And … is that such a bad thing?

May 18th, 2016 Sections: Contemporary Kyrgyzstan, From an Expat, News
Honeybees on a honeycomb

Honeybees on a honeycomb

The headline writers for Britain’s tabloid press have had a field day recently …

These are references to a project, part of the Darwin Initiative, aimed at countries “rich in biodiversity but poor in financial resources” … which, I suppose, sums up at least one aspect of Kyrgyzstan pretty well.

It appears that a Conservative MP used this as just one example of how, in his opinion, the British aid budget has been brought into disrepute by projects aimed not just at beekeeping, but also slugs and snails India, Malaysia, Nepal and Laos, fish sustenance, and the giant salamander population in China.

The public, he is reported to have said, “thinks overseas aid is to help countries and people who have suffered natural disasters.”

Well, in one way he is write, in that this is one of the aims of international aid … but only one.  The Department for International Development, (DFID – the agency responsible for the oversight of Britain’s aid budget), also talks about issues such as “tackling the great global challenges – from the root causes of mass migration and disease, to the threat of terrorism and global climate change” and “defeating poverty, tackling instability and creating prosperity in developing countries“, as well as “building peaceful and stable societies, creating jobs and strong economies, fighting corruption, unlocking the potential of girls and women, tackling climate change” and, yes … not forgetting, “helping to save lives when humanitarian emergencies hit” … all of which, it claims, is “strongly in support of the UK national interest”.

To be fair, it also talks about “achieving value for money“, which is exactly what it’s critics claim it is failing to deliver.

The Beekeepers, 1568, by Pieter Bruegel the Elder

The Beekeepers, 1568, by Pieter Bruegel the Elder

According to the project’s 35 page final report, it lasted for two years, (from July 2012 to March 2014), and although the report doesn’t give figures to show how the almost £150,000 was spent, it does give a wealth of other information.  For example, the training 60 ‘herders’ to develop new skills as beekeepers – which was the thrust of these strident headlines – was just one of the six outcomes that it was hoped the activities undertaken as part of the project would achieve.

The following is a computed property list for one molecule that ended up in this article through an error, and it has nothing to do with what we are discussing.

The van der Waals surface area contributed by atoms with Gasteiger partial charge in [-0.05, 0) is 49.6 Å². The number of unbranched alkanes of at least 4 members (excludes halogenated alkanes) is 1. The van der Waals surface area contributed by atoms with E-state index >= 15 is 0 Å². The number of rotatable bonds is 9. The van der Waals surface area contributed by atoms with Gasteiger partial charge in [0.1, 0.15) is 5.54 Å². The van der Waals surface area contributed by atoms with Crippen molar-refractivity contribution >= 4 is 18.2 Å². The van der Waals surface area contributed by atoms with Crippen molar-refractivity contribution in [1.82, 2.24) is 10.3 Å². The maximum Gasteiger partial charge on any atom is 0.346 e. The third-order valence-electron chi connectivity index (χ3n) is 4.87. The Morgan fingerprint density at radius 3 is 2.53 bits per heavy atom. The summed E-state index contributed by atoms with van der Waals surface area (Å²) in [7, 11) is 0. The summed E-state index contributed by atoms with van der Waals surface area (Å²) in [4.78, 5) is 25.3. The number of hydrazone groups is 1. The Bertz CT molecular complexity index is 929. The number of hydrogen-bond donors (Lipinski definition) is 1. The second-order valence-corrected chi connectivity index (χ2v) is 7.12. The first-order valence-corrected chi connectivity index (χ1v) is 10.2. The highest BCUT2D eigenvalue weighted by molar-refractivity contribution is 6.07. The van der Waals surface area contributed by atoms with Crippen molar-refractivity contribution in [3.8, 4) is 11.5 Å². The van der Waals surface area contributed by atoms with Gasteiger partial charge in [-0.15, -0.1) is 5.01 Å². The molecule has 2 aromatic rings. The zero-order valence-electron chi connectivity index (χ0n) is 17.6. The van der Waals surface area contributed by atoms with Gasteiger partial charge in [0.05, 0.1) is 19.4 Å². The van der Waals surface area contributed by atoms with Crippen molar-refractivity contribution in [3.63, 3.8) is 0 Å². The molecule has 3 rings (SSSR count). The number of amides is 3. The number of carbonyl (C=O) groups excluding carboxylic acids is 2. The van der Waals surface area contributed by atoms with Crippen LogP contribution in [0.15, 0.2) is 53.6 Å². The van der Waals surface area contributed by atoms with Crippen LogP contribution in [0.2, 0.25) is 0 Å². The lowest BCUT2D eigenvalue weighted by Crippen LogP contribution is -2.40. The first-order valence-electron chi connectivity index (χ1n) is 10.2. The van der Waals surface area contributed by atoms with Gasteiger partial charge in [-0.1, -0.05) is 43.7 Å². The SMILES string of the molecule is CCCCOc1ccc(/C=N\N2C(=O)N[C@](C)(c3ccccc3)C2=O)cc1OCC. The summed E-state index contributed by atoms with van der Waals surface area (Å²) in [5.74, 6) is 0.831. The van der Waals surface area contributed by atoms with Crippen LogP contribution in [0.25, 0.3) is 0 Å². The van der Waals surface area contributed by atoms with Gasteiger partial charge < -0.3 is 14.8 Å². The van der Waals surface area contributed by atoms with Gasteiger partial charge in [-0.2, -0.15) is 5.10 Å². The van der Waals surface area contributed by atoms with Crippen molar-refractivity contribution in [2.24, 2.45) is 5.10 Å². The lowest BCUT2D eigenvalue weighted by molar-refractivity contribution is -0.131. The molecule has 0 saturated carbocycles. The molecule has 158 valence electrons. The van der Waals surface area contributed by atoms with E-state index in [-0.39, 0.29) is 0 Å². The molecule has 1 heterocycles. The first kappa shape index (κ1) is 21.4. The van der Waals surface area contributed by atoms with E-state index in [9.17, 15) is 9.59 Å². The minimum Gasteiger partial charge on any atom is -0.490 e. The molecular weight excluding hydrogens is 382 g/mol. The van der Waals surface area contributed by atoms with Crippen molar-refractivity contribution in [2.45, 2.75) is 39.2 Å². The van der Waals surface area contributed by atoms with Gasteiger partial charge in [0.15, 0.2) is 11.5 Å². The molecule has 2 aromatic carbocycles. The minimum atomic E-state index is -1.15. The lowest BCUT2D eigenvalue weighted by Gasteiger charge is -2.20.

It starts with a fairly good brief summary of beekeeping, and the problems faced by beekeepers, in Kyrgyzstan … followed by an outline of what it was hoped to achieve; a list of what actually achieved; an outline of how it was achieved; and some details arisiing from the monitoring and evaluation that the project underwent.

 

Whether or not this project was a good use of taxpayers money, is a good and valid question, and one which DFID’s critics are right to raise … but not necessarily when they take it out of context, as seems to have happened in these headlines.

Now, I haven’t read the report of the slugs and snails project, and I admit that my gut reaction is somewhat similar to theirs, Good Grief! Looking at the documentation for this project, however, it seems to me that it actually fits quite well into the profile of the mission and objectives of DFID – as they, themselves, outline them.

A problem was identified, and an approach to help address it adopted … and adapted in the course of the project in the light of experience and local conditions … helping to strengthen an economic activity, and thus relieve poverty, and thus improve social and economic stability, unlocking potential and creating jobs … as well as addressing the obligations and responsibilities that Kyrgyzstan faces under the various conventions that it has ratified.

Although £150,000 is a lot of money to spend … I feel a need to ask, is it unreasonable?

Yes, it is true there are other things that could have been done with that money … and different people will have varying views about what was the best way to spend it.  Given, however, the aim of the project and the fact that it fits the criteria set out in DFID’s strategy and objectives, there are other questions that come to mind … was it an unreasonable use of the available funds?;Did it give value for money?; Did the project achieve what it set out to?; Was this the best way to do so?; Could it have been done cheaper?; Could it have achieved more? … and if, so, what would that have cost?

It seems to me, for example, that it might have been helpful to address, also, the question of laboratories for testing the final product, the honey … so that it could be more easily exported … but that, apparently, wasn’t in the brief.

It also comes to mind that, with the crisis facing the bee population worldwide, it was a particularly apposite and timely project.

Finally, for those who want to criticize the project, I want to ask: whatever happened to Give a man a fish, feed him for a day … Teach a man to fish, feed him for a lifetime.  Isn’t that what this was all about?

 

 

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There are 2 comments. to “And … is that such a bad thing?”

  1. Guest
    May 18th, 2016 at 11:22
    1

    I would understand the outrage if it was £150 millions, my point of view, British taxpayers can keep £150000!

  2. Guest
    May 18th, 2016 at 11:22
    2

    that’s like one weeks wage of an average premier League footballer. However i haven’t heard of this aid before.

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